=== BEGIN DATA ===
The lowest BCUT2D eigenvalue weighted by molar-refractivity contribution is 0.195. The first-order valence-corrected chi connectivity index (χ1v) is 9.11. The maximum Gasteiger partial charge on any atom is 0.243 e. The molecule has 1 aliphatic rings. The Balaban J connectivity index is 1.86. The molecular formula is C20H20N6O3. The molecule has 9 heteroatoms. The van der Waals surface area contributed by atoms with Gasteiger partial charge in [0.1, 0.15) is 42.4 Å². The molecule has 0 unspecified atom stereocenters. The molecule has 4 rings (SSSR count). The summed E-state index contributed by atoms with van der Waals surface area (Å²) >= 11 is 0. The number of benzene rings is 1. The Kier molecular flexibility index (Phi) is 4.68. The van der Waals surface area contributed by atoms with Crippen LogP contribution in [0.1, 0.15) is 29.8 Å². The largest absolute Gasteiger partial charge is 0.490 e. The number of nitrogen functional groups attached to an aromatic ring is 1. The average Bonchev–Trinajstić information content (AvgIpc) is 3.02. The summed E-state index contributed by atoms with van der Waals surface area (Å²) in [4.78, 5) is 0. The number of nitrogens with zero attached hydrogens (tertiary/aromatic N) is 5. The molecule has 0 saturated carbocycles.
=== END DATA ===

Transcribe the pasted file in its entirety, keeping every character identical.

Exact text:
The lowest BCUT2D eigenvalue weighted by molar-refractivity contribution is 0.195. The first-order valence-corrected chi connectivity index (χ1v) is 9.11. The maximum Gasteiger partial charge on any atom is 0.243 e. The molecule has 1 aliphatic rings. The Balaban J connectivity index is 1.86. The molecular formula is C20H20N6O3. The molecule has 9 heteroatoms. The van der Waals surface area contributed by atoms with Gasteiger partial charge in [0.1, 0.15) is 42.4 Å². The molecule has 0 unspecified atom stereocenters. The molecule has 4 rings (SSSR count). The summed E-state index contributed by atoms with van der Waals surface area (Å²) >= 11 is 0. The number of benzene rings is 1. The Kier molecular flexibility index (Phi) is 4.68. The van der Waals surface area contributed by atoms with Crippen LogP contribution in [0.1, 0.15) is 29.8 Å². The largest absolute Gasteiger partial charge is 0.490 e. The number of nitrogen functional groups attached to an aromatic ring is 1. The average Bonchev–Trinajstić information content (AvgIpc) is 3.02. The summed E-state index contributed by atoms with van der Waals surface area (Å²) in [4.78, 5) is 0. The number of nitrogens with zero attached hydrogens (tertiary/aromatic N) is 5. The molecule has 0 saturated carbocycles.